The Several Inferno Ports

Vita Nuova
19 June 2000

Inferno is a portable environment, encompassing operating system, languages, virtual machine and the tools required to build it. This section briefly summarises the state of the ports and compilers included in this release. Directory names are relative to the root of the Inferno release tree, unless otherwise specified by the context.

All components are built using the program mk, based on `make'-like recipes found in the mkfile in each source directory throughout the Inferno tree. Mk is described by the manual page mk(10.1) in Volume 1; a more tutorial discussion, including a summary of differences with Unix make, can be found in Maintaining Files on Plan 9 with Mk by Hume and Flandrena, reprinted in this volume. The source for mk itself is included in utils/mk. (It must be compiled manually on the initial port to a new host environment.)

1 The C compilers

An unusual property of the compiler suites used to compile native Inferno is that there is no difference in configuration or content between a `compiler' (compiling on the same system and processor type as the target) and a `cross compiler' (compiling on a host that differs from the target), even when the host operating systems are quite different. Indeed, in their ancestral home, Plan 9, it is the default action to compile instances of all compilers for all possible target architectures, as a matter of course.

The main difference between this suite and the original Plan 9 suite is that all Plan 9 C extensions have been eliminated from the compiler's own source, allowing it to be compiled on environments that accurately support ANSI C and a few necessary Posix functions.

The source for the compilers is found in subdirectories of utils. The compilers are named as follows:

MIPS compiler for little-endian MIPS (or `spim')
68000 compiler, usable with the Motorola Dragonball
680x0 compiler for x >= 2
ARM compiler
Intel x86 compiler, for x>2
Sun SPARC compiler
PowerPC compiler
MIPS R[234]000 in 32-bit big-endian mode

The compilers share components, compiled into a library from source in the directory utils/cc. The corresponding assemblers and linkers are found in similarly named directories: 2a and 2l are the assembler and linker for use with 2c for instance. Note that this suite is unusual in that the compilers and assemblers produce a binary assembly language that is finally converted to machine code by the linker. The assembler is used only to write machine-language assist for the operating system, or a run-time routines using instructions not accessible from C, and is not used by the compiler. See the paper ``Plan 9 C compilers'' by Ken Thompson, reprinted in this volume.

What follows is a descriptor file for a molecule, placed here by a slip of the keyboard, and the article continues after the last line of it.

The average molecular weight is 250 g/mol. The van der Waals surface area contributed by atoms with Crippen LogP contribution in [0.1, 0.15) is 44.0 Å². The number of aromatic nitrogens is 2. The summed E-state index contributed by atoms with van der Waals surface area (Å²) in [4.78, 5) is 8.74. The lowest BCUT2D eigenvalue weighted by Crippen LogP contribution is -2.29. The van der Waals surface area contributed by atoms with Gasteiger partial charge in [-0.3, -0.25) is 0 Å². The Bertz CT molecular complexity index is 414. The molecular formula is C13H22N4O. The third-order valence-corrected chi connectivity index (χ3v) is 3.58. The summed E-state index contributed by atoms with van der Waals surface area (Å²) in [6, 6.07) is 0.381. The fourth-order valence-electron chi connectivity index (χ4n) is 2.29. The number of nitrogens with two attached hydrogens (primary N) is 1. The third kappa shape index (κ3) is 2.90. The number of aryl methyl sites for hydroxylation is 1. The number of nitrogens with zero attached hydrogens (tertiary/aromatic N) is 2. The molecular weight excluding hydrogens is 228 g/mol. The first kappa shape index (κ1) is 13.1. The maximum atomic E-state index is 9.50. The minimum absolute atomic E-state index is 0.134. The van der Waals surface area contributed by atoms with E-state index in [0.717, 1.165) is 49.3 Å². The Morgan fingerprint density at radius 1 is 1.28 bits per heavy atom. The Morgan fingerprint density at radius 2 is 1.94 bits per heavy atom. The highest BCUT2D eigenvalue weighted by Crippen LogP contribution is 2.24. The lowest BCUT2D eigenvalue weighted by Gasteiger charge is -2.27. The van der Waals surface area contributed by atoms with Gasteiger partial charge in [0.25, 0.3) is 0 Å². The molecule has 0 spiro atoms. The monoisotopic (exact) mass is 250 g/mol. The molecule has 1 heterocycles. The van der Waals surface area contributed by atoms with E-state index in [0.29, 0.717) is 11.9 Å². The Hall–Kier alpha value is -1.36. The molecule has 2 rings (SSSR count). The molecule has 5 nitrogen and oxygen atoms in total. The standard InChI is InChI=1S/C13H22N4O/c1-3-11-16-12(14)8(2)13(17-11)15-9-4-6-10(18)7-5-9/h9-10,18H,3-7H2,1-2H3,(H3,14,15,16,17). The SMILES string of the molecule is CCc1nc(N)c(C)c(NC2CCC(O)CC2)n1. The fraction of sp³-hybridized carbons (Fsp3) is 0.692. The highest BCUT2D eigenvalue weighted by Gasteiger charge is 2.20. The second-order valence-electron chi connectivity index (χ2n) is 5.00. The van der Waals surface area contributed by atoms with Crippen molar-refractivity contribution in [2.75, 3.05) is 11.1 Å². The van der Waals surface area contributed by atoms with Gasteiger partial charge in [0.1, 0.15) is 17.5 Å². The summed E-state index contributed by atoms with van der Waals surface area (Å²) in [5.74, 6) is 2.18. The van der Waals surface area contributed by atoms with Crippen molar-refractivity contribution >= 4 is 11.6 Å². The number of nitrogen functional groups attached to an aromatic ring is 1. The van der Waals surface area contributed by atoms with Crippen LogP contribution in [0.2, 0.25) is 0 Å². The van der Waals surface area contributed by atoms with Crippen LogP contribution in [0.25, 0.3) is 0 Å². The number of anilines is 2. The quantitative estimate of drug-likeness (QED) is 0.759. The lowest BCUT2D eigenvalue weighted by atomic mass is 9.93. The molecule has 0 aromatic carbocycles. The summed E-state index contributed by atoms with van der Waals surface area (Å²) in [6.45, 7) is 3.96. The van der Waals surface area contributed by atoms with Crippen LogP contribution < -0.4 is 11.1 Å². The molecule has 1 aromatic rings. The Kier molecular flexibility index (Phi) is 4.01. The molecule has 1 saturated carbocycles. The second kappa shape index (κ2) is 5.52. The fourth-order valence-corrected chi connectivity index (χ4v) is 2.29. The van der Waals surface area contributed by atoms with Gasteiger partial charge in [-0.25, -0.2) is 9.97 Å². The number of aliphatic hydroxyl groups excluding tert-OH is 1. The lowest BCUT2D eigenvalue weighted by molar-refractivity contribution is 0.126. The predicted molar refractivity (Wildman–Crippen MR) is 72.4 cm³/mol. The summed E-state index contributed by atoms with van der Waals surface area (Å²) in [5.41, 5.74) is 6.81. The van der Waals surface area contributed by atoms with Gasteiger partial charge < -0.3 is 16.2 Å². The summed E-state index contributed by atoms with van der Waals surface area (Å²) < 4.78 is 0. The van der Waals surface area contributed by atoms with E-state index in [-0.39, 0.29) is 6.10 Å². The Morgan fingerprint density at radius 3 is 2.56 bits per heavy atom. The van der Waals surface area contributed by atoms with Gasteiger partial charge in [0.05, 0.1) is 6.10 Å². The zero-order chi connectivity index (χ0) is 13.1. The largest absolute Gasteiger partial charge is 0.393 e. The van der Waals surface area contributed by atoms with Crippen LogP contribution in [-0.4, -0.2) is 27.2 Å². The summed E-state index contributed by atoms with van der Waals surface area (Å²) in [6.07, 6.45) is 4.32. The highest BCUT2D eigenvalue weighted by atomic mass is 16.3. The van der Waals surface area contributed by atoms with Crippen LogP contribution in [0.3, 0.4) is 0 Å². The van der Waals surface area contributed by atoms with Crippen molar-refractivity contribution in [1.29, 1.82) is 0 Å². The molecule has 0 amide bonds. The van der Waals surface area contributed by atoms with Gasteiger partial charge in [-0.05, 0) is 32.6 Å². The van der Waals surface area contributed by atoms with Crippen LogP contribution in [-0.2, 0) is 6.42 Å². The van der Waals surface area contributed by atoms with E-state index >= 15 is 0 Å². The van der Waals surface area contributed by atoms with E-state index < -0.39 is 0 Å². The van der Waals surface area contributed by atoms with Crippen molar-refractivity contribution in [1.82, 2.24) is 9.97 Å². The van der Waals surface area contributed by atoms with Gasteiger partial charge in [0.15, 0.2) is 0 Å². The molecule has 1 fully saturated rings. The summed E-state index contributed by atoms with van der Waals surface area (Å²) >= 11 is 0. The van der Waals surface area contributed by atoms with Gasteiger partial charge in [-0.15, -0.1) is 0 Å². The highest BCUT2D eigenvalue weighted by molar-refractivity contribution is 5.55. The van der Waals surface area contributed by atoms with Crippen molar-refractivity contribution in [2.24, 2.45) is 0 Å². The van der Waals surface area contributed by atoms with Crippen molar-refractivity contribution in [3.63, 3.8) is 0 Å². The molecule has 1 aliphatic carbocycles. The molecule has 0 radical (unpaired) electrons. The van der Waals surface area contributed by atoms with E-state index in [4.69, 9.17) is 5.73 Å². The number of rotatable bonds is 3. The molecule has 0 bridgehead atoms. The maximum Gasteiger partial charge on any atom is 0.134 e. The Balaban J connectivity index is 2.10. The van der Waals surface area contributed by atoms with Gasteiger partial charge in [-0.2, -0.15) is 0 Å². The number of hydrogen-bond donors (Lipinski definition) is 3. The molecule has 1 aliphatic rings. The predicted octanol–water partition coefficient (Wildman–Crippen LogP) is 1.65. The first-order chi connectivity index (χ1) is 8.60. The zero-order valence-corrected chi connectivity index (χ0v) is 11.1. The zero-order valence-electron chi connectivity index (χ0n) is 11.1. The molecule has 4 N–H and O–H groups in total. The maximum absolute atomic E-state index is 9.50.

With the exception of the 68000 compiler, all the compilers have been used extensively to compile Inferno, and most have been used to compile Plan 9 and all its applications; and we have found them solid. The 68000 compiler was used to attempt a port of Inferno to the Motorola Dragonball (in the Palm Pilot). It is included here in case someone wishes to have another go. We have no experience with it.

The ARM compiler does not support the Thumb instruction set; it has been used to generate code for the StrongARM SA110 and SA1100 processors (the primary targets for native Inferno for many years). The code generated was greatly improved by Richard Miller. The floating-point support is adequate for C programs: the compiler generates ARM floating-point instructions, as implemented on the ARM7500 but not on the Strongarm, where they must be emulated.

The PowerPC compiler supports the 32-bit PowerPC architecture only; it does not support either the 64-bit extensions or the POWER compatibility instructions. It has been used for production operating system work on the 603, 603e, 821, 823, and 860. On the 8xx floating-point instructions must be emulated. Instruction scheduling is not implemented; otherwise the code generated is similar to that for the other load-store architectures. The compiler makes little or no use of unusual PowerPC features such as the counter register, several condition code registers, and multiply-accumulate instructions, but they are sometimes used by assembly language routines in the libraries.

2 Applications

Dis object files are portable across all variants of Inferno, hosted and native. There need be only one copy of the Dis files to serve many different versions of Inferno; they need not be rebuilt for each platform and can be shared by different types of host. Limbo insulates the programmer from all details of the particular processor, including byte-ordering, and consequently the applications themselves are portable.